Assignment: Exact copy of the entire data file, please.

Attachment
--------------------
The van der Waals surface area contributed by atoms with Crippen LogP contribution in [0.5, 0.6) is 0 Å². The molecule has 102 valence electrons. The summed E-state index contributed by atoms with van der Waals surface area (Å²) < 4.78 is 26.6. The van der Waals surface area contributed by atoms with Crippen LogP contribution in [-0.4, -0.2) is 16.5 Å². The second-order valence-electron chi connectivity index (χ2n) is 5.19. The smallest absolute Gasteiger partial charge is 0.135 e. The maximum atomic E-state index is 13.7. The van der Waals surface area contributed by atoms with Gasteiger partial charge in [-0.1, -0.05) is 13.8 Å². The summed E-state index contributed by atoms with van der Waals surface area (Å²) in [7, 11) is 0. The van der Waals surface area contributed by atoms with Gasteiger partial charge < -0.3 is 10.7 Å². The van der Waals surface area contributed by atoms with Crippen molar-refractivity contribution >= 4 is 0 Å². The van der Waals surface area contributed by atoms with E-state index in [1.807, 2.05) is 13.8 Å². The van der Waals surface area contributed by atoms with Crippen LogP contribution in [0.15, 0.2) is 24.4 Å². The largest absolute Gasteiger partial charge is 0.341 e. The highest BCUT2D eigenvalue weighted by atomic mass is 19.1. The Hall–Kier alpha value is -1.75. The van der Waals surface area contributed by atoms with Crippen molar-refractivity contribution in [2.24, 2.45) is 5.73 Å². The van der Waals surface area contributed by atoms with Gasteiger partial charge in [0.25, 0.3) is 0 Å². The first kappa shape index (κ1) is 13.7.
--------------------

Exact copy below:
The van der Waals surface area contributed by atoms with Crippen LogP contribution in [0.5, 0.6) is 0 Å². The molecule has 102 valence electrons. The summed E-state index contributed by atoms with van der Waals surface area (Å²) < 4.78 is 26.6. The van der Waals surface area contributed by atoms with Crippen LogP contribution in [-0.4, -0.2) is 16.5 Å². The second-order valence-electron chi connectivity index (χ2n) is 5.19. The smallest absolute Gasteiger partial charge is 0.135 e. The maximum atomic E-state index is 13.7. The van der Waals surface area contributed by atoms with Gasteiger partial charge in [-0.1, -0.05) is 13.8 Å². The summed E-state index contributed by atoms with van der Waals surface area (Å²) in [7, 11) is 0. The van der Waals surface area contributed by atoms with Gasteiger partial charge < -0.3 is 10.7 Å². The van der Waals surface area contributed by atoms with Crippen molar-refractivity contribution >= 4 is 0 Å². The van der Waals surface area contributed by atoms with E-state index in [1.807, 2.05) is 13.8 Å². The van der Waals surface area contributed by atoms with Crippen LogP contribution in [0.15, 0.2) is 24.4 Å². The largest absolute Gasteiger partial charge is 0.341 e. The highest BCUT2D eigenvalue weighted by atomic mass is 19.1. The Hall–Kier alpha value is -1.75. The van der Waals surface area contributed by atoms with Crippen molar-refractivity contribution in [2.24, 2.45) is 5.73 Å². The van der Waals surface area contributed by atoms with Gasteiger partial charge in [0.25, 0.3) is 0 Å². The first kappa shape index (κ1) is 13.7.